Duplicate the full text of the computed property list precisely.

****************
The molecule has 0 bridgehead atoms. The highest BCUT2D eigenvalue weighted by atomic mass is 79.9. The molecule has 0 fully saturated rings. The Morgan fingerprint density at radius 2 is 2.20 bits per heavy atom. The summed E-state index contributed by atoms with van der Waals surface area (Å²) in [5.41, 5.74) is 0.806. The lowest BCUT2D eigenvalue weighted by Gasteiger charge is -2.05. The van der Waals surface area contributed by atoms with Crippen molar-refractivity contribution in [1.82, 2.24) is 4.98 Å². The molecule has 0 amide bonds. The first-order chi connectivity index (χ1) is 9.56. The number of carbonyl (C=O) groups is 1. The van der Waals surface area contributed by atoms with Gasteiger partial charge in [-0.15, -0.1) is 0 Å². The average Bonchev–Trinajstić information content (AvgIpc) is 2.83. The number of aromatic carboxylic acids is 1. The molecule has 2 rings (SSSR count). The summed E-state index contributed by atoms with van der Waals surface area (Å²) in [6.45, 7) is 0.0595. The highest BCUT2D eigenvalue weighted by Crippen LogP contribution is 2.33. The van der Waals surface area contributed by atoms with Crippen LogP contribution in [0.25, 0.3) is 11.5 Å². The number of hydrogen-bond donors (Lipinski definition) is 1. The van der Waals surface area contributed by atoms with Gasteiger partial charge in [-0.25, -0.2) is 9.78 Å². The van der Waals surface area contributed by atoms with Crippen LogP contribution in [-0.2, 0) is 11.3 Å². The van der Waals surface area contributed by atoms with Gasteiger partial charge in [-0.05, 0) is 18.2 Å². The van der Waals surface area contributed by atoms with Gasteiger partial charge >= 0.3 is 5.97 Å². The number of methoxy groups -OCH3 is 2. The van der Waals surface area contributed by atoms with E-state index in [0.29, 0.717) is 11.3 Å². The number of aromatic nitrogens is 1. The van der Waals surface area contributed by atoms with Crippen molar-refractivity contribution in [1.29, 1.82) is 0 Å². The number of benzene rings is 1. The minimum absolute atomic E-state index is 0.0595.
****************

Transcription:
The molecule has 0 bridgehead atoms. The highest BCUT2D eigenvalue weighted by atomic mass is 79.9. The molecule has 0 fully saturated rings. The Morgan fingerprint density at radius 2 is 2.20 bits per heavy atom. The summed E-state index contributed by atoms with van der Waals surface area (Å²) in [5.41, 5.74) is 0.806. The lowest BCUT2D eigenvalue weighted by Gasteiger charge is -2.05. The van der Waals surface area contributed by atoms with Crippen molar-refractivity contribution in [1.82, 2.24) is 4.98 Å². The molecule has 0 amide bonds. The first-order chi connectivity index (χ1) is 9.56. The number of carbonyl (C=O) groups is 1. The van der Waals surface area contributed by atoms with Gasteiger partial charge in [-0.15, -0.1) is 0 Å². The average Bonchev–Trinajstić information content (AvgIpc) is 2.83. The number of aromatic carboxylic acids is 1. The molecule has 2 rings (SSSR count). The summed E-state index contributed by atoms with van der Waals surface area (Å²) in [6.45, 7) is 0.0595. The highest BCUT2D eigenvalue weighted by Crippen LogP contribution is 2.33. The van der Waals surface area contributed by atoms with Crippen LogP contribution in [0.25, 0.3) is 11.5 Å². The number of hydrogen-bond donors (Lipinski definition) is 1. The van der Waals surface area contributed by atoms with Gasteiger partial charge in [-0.25, -0.2) is 9.78 Å². The van der Waals surface area contributed by atoms with Crippen LogP contribution in [-0.2, 0) is 11.3 Å². The van der Waals surface area contributed by atoms with Gasteiger partial charge in [-0.05, 0) is 18.2 Å². The van der Waals surface area contributed by atoms with Gasteiger partial charge >= 0.3 is 5.97 Å². The number of methoxy groups -OCH3 is 2. The van der Waals surface area contributed by atoms with E-state index in [0.29, 0.717) is 11.3 Å². The number of aromatic nitrogens is 1. The van der Waals surface area contributed by atoms with Crippen molar-refractivity contribution in [1.29, 1.82) is 0 Å². The number of benzene rings is 1. The minimum absolute atomic E-state index is 0.0595.